Kaiji, a new botnet campaign, created from scratch rather than resting on the shoulders of those that went before it, is infecting Linux-based servers and IoT devices with the intention of launching distributed denial-of-service (DDoS) attacks.
Kaiji,named by researcher MalwareMustDie after one of the function names they observed in the malware’s code (but also the name of a series of Japanese manga comic books), is believed to have originated in China, but is now spreading slowly around the world infecting new devices.
In a technical blog post, security researchers at Intezer describe how Kaiji, which unusually for an IoT botnet is written in the Go programming language, does not attempt to compromise unpatched devices by exploiting security vulnerabilities.
Instead it targets servers and ‘smart’ internet-connected devices via SSH brute forcing, taking advantage of administrators who are using weak or recycled passwords.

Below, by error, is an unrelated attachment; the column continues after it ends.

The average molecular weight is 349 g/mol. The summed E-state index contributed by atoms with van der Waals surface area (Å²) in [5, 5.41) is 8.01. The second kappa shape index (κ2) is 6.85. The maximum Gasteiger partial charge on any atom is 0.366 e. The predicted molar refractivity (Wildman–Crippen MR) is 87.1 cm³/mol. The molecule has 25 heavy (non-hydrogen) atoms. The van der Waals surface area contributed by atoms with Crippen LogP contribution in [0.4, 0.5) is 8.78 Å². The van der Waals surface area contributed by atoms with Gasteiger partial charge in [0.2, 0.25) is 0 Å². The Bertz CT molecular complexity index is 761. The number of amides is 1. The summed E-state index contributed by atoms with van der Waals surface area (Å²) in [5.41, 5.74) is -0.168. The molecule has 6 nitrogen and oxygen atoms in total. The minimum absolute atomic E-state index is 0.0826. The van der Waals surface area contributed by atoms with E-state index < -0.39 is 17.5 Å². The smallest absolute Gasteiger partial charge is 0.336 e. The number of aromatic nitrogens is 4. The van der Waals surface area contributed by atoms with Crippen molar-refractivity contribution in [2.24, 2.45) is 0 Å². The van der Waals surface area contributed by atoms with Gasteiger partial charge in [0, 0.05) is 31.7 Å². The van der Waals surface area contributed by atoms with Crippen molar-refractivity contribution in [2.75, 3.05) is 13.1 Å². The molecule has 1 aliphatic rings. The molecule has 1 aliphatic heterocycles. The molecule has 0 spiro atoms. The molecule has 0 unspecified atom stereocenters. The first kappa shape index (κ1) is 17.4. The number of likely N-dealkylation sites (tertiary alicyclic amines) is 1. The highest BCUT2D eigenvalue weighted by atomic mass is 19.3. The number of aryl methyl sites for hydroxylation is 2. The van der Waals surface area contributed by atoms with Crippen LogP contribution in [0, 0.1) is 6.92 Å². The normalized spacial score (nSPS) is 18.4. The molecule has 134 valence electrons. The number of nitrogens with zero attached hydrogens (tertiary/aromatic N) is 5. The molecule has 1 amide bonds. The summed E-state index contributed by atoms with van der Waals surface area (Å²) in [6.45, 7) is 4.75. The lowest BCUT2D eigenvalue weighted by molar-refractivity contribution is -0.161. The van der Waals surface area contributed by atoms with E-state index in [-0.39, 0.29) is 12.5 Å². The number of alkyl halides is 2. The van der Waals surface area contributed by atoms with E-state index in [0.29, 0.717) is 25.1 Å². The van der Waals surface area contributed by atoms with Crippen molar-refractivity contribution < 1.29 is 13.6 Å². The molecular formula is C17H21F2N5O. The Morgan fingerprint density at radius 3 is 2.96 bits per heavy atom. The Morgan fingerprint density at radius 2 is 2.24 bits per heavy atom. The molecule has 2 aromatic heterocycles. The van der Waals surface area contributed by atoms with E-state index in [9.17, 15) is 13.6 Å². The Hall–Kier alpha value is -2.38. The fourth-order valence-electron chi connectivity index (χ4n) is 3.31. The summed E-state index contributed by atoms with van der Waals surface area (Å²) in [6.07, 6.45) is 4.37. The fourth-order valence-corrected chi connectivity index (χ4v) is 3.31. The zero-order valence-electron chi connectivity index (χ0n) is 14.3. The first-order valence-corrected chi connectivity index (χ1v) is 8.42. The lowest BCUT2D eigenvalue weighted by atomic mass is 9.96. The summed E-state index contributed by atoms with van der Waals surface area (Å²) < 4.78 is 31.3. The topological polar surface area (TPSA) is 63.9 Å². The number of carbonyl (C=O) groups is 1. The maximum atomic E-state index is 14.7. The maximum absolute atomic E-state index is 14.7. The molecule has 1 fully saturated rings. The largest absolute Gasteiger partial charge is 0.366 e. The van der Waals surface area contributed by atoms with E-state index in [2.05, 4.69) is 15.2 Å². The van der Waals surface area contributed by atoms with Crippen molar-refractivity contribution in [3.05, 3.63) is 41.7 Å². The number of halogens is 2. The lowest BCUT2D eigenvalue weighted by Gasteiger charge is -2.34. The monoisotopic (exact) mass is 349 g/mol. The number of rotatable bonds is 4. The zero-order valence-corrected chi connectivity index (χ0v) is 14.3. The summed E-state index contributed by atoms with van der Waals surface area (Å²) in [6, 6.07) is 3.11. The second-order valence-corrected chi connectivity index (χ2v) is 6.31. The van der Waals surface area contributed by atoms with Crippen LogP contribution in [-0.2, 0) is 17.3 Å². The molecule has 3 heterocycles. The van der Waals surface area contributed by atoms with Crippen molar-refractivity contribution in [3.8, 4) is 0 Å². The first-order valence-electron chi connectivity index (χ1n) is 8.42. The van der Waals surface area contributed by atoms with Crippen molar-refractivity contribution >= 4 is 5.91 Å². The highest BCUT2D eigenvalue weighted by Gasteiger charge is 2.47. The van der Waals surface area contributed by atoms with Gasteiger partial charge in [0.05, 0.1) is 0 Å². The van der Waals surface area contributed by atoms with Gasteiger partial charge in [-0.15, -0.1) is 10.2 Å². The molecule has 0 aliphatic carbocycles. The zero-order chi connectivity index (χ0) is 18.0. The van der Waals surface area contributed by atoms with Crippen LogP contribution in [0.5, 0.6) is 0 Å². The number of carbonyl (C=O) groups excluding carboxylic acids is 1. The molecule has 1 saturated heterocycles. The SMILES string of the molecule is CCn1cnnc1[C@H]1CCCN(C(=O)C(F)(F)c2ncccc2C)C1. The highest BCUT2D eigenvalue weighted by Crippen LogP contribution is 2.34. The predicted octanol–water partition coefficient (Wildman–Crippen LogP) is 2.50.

Rather than target one specific server or IoT device with many different passwords, in Kaiji’s SSH brute-forcing attack it automatically tries one password against the ‘root’ user on countless thousands of systems that have left their SSH port open to the internet.
It’s not an effective technique if a hacker has a specific target in mind, but it will certainly do if you’re happy to attack many SSH servers in the hope that you might just gain remote access to one.
Once it has compromised the Linux server or IoT device, Kaiji can begin to launch DDoS attacks at the beck-and-call of its operators. It also steals any local SSH keys it finds, and launches further SSH brute-force attacks to infect other exposed devices on the internet.
The researchers at Intezer describe Kaiji as “simple” and “in its early stages.” Their explanation for this is that Kaiji was written from scratch, rather than reusing existing botnet code available on the internet.
The expectation, however, is that Kaiji may very well be developed further and become more sophisticated over time – potentially escalating the number of devices it could hijack and the level of disruption it could cause.
Furthermore, the security researchers believe that Kaiji confirms a growing trend for more online criminals to migrate to the Go language – sometimes referred to as GoLang – for their malware development rather than more common choices for IoT malware such as C and C++.
Indicators of Compromise (IoCs) for Kaiji have been published on Intezer’s blog.
It should go without saying that users would be wise to restrict SSH access to their servers and IoT devices wherever possible, and use unique, complex passwords.